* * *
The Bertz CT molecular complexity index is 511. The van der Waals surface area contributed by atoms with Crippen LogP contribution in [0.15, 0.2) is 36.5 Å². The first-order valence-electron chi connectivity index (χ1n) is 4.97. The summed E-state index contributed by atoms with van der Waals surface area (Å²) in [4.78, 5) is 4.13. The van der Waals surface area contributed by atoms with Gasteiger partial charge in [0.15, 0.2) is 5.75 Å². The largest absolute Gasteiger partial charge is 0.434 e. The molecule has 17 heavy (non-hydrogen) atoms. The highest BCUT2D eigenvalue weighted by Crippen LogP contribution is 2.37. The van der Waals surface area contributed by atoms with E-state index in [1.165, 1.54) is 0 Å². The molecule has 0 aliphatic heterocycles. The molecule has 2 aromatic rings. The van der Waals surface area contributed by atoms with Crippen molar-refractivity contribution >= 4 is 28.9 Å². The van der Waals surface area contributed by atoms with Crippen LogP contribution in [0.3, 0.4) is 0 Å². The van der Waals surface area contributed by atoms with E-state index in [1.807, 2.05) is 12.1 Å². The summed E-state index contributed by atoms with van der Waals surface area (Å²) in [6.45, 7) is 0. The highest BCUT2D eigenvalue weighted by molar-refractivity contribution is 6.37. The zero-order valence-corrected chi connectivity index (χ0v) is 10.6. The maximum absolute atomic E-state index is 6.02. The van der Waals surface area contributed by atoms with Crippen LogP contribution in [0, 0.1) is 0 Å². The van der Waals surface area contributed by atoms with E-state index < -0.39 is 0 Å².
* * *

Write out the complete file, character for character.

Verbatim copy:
The Bertz CT molecular complexity index is 511. The van der Waals surface area contributed by atoms with Crippen LogP contribution in [0.15, 0.2) is 36.5 Å². The first-order valence-electron chi connectivity index (χ1n) is 4.97. The summed E-state index contributed by atoms with van der Waals surface area (Å²) in [4.78, 5) is 4.13. The van der Waals surface area contributed by atoms with Gasteiger partial charge in [0.15, 0.2) is 5.75 Å². The largest absolute Gasteiger partial charge is 0.434 e. The molecule has 17 heavy (non-hydrogen) atoms. The highest BCUT2D eigenvalue weighted by Crippen LogP contribution is 2.37. The van der Waals surface area contributed by atoms with E-state index in [1.165, 1.54) is 0 Å². The molecule has 0 aliphatic heterocycles. The molecule has 2 aromatic rings. The van der Waals surface area contributed by atoms with Crippen molar-refractivity contribution >= 4 is 28.9 Å². The van der Waals surface area contributed by atoms with Crippen LogP contribution in [0.3, 0.4) is 0 Å². The van der Waals surface area contributed by atoms with E-state index in [1.807, 2.05) is 12.1 Å². The summed E-state index contributed by atoms with van der Waals surface area (Å²) in [6.45, 7) is 0. The highest BCUT2D eigenvalue weighted by molar-refractivity contribution is 6.37. The zero-order valence-corrected chi connectivity index (χ0v) is 10.6. The maximum absolute atomic E-state index is 6.02. The van der Waals surface area contributed by atoms with Crippen LogP contribution in [0, 0.1) is 0 Å². The van der Waals surface area contributed by atoms with E-state index < -0.39 is 0 Å².